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Edmund Blair Leighton

Aug - 23 - 2013
The Accolade

“The Accolade” (1901). Edmund Blair Leighton (1853-1922)

Edmund Blair Leighton (21 September 1852 – 1 September 1922) was an English painter of historical genre scenes, specializing in Regency and medieval subjects.
E Blair Leighton was born September 21st, 1852, not 1853 which has been repeatedly misprinted throughout his life and after. He was the son of a promising young artist, Charles Blair Leighton and the former Caroline Boosey, who came from a long line of music publishers. His father died in 1855 leaving little Edmund age three, his older sister Fanny age 5, and his little sister Nellie still in the womb. His mother moved to Bedford park and opened a school for girls, which was successful enough that she was able to support her family. However, believing it was an unsuitable environment for a growing boy, Edmund was sent off to a boarding school in St. Johns Woods where he reported to be poorly fed and extremely unhappy. At age 12 he attended the career oriented University Collage School where he completed his studies at age 15.
Although his name is not commonly known, Edmund Blair Leighton’s most famous works are among the most widely recognized paintings of the period. His works of Godspeed (1900) and the Accolade (1901), can be seen in almost every poster shop around the world and are used as the epitome of medieval iconography. If one looks at the visual elements in Godspeed for example, it becomes evident that very few paintings encapsulate with such a strong a sense, the sensibilities of this genre. The beautiful maiden on the steps of a stone castle, the knight in shining armor, the white steed, and the sense of immediate peril which threatens the subjects contentment almost define our modern day conception of Medieval legend and romantic sentiment.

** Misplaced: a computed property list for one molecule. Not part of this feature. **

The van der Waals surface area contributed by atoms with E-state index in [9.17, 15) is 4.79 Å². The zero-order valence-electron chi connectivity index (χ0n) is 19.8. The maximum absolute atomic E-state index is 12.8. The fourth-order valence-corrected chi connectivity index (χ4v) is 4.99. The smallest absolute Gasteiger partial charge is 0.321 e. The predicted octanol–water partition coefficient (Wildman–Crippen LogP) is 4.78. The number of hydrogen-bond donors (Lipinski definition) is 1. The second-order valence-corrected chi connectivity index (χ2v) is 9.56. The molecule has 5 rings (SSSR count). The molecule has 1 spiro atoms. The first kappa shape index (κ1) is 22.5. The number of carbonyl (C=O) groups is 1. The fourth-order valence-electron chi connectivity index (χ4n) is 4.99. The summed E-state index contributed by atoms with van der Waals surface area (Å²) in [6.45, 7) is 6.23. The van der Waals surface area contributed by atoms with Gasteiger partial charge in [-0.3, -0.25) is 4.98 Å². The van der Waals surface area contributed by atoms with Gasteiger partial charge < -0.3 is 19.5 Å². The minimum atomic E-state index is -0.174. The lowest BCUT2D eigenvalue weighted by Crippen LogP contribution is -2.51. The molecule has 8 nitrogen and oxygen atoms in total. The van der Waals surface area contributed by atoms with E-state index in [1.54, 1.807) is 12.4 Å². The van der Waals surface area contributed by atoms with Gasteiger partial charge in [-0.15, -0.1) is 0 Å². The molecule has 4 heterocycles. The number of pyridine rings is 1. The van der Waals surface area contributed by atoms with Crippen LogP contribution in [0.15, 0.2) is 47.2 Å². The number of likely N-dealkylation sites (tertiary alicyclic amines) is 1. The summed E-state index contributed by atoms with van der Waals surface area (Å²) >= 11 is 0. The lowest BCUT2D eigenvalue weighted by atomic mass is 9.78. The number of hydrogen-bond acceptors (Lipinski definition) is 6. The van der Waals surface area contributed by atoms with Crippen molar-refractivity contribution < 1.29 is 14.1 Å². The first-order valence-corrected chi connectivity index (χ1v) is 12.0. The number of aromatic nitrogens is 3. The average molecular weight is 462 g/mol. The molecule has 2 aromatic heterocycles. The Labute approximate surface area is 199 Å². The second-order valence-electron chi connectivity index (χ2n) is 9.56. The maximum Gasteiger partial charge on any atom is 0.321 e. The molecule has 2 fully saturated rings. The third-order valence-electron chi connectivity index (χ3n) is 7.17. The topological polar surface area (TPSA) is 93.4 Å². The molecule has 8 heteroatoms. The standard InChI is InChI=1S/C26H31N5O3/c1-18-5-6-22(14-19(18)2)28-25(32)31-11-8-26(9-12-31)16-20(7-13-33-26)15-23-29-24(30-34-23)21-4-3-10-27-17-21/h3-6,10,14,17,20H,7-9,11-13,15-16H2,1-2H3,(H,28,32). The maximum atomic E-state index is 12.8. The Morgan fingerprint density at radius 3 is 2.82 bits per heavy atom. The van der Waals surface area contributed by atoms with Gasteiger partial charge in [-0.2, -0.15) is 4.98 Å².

Blair Leighton exhibited at the Royal Academy from 1878-1920. Typical titles: The Dying Copernicus, Un Gage d’Amour, Romola etc. Lady Godiva is in the Leeds Art Gallery. His pictures of elegant ladies in landscapes or interiors have a similar kind of charm to those of Tissot.
He was educated at University College School, before becoming a student at the Royal Academy Schools. He married Katherine Nash in 1885 and they went on to have a son and daughter. He exhibited annually at the Royal Academy from 1878 to 1920.

Tristan and Isolde

Tristan and Isolde (1902)

Leighton was a fastidious craftsman, producing highly-finished, decorative pictures. It would appear that he left no diaries, and though he exhibited at the Royal Academy for over forty years, he was never an Academician or an Associate.
To this day, very little has been published about Blair Leighton: there are no modern monographs dedicated to his work, he is seldom mentioned in books which discuss Victorian art, and yet some of his paintings (e.g. The Accolade, God Speed) number amongst the most recognizable of Victorian art to many people and have fetched large prices at auction in recent years.
In 1878 he became a member of the Langham Sketch Club and was given the honor of serving as its president in 1880. In 1885 he married Katherine Nash, with whom he had two children, Eric James Blair Leighton, who also attended the Royal Academy School of Art, and Sophie Blair Leighton, who married the famous British civil engineer Sir Harold John Boyer Harding. Although Edmund Blair Leighton was elected to the Royal Institute of Oil Painters in 1887, he was never voted in as an associate of the Royal Academy. His career hit its peak in and around 1900 with his most famous works of Godspeed being painted in 1900, The Accolade, 1901, The End of the Song, 1902, Alian Chartier, 1903, and Vox Populi, 1904. He continued to paint other great masterpieces for many years, with less and less large scale works as he neared the end of his life. He died on September 1st 1922.


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